Abstract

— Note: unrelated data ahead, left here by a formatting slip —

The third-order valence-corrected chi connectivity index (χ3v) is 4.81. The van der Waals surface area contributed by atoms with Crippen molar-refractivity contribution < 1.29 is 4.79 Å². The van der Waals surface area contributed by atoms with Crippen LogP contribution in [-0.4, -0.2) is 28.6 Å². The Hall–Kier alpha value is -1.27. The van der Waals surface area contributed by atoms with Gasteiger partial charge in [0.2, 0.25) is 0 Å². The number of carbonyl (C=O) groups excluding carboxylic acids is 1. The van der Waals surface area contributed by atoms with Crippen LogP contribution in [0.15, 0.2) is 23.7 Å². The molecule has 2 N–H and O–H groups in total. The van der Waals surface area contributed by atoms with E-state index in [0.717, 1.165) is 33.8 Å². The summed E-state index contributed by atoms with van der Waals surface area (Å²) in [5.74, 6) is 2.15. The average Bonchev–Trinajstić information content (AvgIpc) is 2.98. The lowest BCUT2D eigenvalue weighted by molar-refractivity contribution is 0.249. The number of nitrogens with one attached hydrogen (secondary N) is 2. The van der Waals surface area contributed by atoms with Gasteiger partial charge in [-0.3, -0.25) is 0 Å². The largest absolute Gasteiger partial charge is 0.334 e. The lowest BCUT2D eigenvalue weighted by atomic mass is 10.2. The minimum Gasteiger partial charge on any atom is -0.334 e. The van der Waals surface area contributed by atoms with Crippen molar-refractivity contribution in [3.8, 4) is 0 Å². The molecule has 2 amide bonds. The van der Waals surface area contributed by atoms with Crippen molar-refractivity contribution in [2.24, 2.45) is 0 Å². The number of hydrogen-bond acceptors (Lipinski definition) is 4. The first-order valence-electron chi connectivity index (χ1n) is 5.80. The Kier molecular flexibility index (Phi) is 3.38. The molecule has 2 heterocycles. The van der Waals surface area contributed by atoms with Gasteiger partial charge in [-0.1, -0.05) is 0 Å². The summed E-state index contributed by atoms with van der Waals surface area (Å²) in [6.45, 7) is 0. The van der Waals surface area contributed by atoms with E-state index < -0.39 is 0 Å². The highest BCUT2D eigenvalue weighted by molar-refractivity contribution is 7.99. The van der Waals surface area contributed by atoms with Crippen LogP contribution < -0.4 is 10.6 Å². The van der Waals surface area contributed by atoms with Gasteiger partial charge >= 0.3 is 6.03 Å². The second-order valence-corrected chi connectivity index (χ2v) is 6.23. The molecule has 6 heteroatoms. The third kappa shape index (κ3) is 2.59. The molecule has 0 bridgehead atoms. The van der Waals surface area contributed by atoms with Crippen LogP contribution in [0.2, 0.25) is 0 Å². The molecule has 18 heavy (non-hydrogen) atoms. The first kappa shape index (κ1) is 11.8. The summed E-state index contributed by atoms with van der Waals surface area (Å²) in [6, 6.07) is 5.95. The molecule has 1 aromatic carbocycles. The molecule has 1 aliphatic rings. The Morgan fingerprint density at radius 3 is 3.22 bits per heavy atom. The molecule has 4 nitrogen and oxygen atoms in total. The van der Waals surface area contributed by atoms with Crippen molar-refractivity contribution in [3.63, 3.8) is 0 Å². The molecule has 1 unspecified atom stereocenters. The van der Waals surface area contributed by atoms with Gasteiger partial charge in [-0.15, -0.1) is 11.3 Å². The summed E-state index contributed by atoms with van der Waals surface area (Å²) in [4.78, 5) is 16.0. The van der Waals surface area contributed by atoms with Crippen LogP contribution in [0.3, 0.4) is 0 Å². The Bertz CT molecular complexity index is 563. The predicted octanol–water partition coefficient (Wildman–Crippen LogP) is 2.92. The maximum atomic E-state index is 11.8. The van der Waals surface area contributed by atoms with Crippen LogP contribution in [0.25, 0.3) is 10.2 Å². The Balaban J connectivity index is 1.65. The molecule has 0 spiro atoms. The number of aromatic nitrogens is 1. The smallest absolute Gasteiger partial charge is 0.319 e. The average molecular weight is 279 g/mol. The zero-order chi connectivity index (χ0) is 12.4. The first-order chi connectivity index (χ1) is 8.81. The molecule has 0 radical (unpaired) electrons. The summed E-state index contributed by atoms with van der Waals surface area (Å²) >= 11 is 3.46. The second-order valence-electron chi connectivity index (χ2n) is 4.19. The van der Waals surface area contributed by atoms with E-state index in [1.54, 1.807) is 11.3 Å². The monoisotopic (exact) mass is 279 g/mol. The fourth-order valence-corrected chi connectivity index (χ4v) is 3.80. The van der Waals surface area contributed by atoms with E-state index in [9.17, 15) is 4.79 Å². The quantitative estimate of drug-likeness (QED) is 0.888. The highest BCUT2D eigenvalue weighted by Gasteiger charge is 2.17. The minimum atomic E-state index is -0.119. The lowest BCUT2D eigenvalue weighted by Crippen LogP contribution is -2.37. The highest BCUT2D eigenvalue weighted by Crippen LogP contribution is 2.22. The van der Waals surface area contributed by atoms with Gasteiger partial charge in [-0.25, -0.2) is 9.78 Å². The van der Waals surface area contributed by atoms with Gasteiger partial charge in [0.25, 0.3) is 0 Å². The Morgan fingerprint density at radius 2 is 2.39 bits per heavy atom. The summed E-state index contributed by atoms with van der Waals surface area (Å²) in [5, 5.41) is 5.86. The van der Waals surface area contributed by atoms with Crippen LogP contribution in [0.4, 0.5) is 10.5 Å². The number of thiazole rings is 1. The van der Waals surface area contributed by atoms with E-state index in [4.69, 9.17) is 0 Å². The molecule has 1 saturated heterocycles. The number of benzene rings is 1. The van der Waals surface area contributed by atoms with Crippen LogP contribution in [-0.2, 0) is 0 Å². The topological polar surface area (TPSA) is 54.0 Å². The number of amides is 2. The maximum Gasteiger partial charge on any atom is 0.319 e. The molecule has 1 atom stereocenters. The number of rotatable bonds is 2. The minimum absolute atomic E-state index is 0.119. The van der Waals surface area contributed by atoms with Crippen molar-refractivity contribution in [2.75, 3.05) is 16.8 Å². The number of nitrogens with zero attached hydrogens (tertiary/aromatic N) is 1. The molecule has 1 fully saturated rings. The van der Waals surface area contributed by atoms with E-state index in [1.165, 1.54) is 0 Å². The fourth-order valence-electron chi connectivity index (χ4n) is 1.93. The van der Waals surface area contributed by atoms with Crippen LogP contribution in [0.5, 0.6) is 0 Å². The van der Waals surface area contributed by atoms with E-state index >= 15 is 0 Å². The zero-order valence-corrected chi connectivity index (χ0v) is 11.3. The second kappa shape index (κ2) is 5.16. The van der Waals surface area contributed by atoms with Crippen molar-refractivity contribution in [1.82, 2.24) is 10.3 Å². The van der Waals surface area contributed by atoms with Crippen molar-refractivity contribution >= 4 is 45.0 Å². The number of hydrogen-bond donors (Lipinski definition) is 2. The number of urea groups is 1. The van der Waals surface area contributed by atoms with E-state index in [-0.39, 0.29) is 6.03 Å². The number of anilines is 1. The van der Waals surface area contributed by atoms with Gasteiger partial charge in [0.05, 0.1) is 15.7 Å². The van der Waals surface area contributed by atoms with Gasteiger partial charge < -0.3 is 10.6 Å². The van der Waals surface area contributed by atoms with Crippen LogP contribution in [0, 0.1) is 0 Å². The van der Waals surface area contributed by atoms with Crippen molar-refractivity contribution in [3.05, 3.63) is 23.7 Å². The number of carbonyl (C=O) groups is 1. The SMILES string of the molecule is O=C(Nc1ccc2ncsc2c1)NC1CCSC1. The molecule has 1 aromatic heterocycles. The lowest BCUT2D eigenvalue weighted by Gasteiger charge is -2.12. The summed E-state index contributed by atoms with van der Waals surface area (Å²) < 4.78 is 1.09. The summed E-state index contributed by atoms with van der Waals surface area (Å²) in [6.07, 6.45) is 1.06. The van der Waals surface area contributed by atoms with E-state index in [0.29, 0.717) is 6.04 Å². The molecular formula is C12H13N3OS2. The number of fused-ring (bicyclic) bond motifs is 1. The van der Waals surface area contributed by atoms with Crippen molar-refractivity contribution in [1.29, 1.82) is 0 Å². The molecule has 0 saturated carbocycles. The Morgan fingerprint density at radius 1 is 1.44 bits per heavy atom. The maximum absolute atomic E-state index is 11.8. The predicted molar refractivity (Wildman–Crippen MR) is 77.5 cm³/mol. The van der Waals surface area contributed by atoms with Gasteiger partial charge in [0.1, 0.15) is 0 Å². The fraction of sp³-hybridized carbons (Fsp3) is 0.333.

Limited optical access has been a challenge in gas-turbine related researches since the small blade pitch makes it difficult to arrange the camera at a proper viewing angle. In this paper, the application of an endoscopic system in a single-passage wind tunnel is presented. The film cooling effectiveness over the turbine vane’s pressure side with two types of holes was measured using the pressure-sensitive paint (PSP) technique. With the 7-7-7 shaped hole serving as the baseline, the sister shaped hole was compared side-by-side to examine its cooling performance at exit Ma = 0.84. Carbon dioxide (i.e., DR = 1.53) as coolant was discharged into the flow passage through two rows of holes (i.e., 4D spacing between holes and 1.5D spacing between rows) with blowing ratio (M) varied from 0.6 to 2.0. Through the implementation of the homography algorithm, the distorted coolant traces were recovered from the cambered surface. It was found that the film cooling effectiveness of both holes was greatly influenced by the blowing ratio. The sister shaped hole exhibited a relatively high effectiveness distribution at low M but its effectiveness decreased at high M due to the coolant jet detachment. In contrast, the 7-7-7 shaped hole demonstrated significantly higher effectiveness at high M, which can be attributed to the lower momentum flux ratio results of its larger exit area. The endoscope-based PSP technique and the obtained adiabatic effectiveness results may lay the foundation for other investigations and support other CFD studies in the gas turbine community.

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